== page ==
Getting PHP to Run on Your Computer

Before you can start writing your own PHP scripts, you'll need to set up a PHP environment. The easiest approach is probably to sign up for a web hosting account that provides PHP support. Even if you do so, though, there are some advantages to getting PHP to work on your own computer. You can edit files with your favorite editor and then test them right on your own computer rather than uploading them in order to see how they work. You'll also be able to work on them even if you're not online. Finally, you can keep from putting files on a server that your users will be able to see without your having tested them first.

To process PHP pages, you need the PHP interpreter and a web server that works with the PHP interpreter. The good news is that PHP and the most popular web server, Apache, are both free, open-source software. The bad news is that getting PHP up and running can be painful, mainly because it's usually installed as an add-on to the Apache web server. So you have to get Apache to work, install PHP, and then get it to work with Apache.

Fortunately, if you're a Windows or Mac user, someone else has done this hard work for you. A tool called XAMPP, available for both Windows and Mac OS X, bundles up versions of Apache, PHP, and MySQL (a database useful for storing data associated with web applications) that are already set up to work together. You can download it at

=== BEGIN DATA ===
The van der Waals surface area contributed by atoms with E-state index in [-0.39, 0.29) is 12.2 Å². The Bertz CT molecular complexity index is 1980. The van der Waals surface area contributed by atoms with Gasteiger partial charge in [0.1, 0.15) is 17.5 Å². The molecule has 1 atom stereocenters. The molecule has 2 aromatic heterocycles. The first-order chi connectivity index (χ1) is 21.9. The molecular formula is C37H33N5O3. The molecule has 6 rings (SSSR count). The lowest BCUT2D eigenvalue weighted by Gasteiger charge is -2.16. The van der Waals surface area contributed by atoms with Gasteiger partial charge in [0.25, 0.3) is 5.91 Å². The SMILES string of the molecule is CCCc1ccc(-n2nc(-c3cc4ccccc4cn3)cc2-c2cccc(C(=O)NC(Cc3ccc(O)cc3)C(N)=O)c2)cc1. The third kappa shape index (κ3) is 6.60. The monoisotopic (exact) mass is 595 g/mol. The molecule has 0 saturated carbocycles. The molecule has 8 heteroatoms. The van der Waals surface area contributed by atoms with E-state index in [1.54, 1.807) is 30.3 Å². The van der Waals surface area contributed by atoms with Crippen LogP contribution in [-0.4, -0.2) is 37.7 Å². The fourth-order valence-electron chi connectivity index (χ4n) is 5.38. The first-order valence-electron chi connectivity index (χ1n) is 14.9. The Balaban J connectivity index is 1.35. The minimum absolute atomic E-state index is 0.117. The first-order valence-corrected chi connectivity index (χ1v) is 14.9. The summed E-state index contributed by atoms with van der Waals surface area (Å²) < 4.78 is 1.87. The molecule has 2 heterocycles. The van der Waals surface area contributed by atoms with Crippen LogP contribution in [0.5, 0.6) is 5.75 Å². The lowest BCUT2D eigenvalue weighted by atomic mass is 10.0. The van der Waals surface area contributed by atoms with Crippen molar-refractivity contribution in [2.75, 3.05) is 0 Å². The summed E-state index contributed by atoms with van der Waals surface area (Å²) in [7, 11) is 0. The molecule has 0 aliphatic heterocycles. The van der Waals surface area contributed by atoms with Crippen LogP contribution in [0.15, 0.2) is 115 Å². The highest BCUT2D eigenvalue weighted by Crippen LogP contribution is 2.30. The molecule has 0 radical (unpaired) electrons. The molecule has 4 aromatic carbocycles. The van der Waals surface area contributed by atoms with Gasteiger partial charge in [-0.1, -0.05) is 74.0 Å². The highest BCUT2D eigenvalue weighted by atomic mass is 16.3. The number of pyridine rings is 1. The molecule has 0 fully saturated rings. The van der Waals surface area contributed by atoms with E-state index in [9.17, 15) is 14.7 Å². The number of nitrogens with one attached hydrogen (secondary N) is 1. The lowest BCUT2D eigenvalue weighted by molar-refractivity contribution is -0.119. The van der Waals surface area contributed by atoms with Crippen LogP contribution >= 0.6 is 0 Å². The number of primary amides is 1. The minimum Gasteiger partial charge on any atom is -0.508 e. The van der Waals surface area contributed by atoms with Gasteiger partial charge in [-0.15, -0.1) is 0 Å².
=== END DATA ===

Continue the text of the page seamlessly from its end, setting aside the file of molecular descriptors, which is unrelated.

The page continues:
If you're a Mac user, you also have the option of using MAMP, another free package that combines Apache, PHP, and MySQL. It can be downloaded from

Once you've installed XAMPP (or MAMP), you just have to start the application in order to get a web server up and running that you can use to develop your pages. To test your PHP pages, you can put them in the htdocs directory inside the XAMPP install directory. For example, if you wanted to test the hello.php page I talked about earlier, you could put it in the htdocs directory. To view it, just go to http://localhost/hello.php.

If that doesn't work, make sure that XAMPP has started the Apache server. If you're using MAMP, the steps are basically the same. Just put your pages in the htdocs folder, as with XAMPP.

Sams Teach Yourself Web Publishing with HTML and CSS in One Hour a Day
Sams Teach Yourself Web Publishing with HTML and CSS in One Hour a Day (5th Edition)
ISBN: 0672328860
EAN: 2147483647
Year: 2007
Pages: 305

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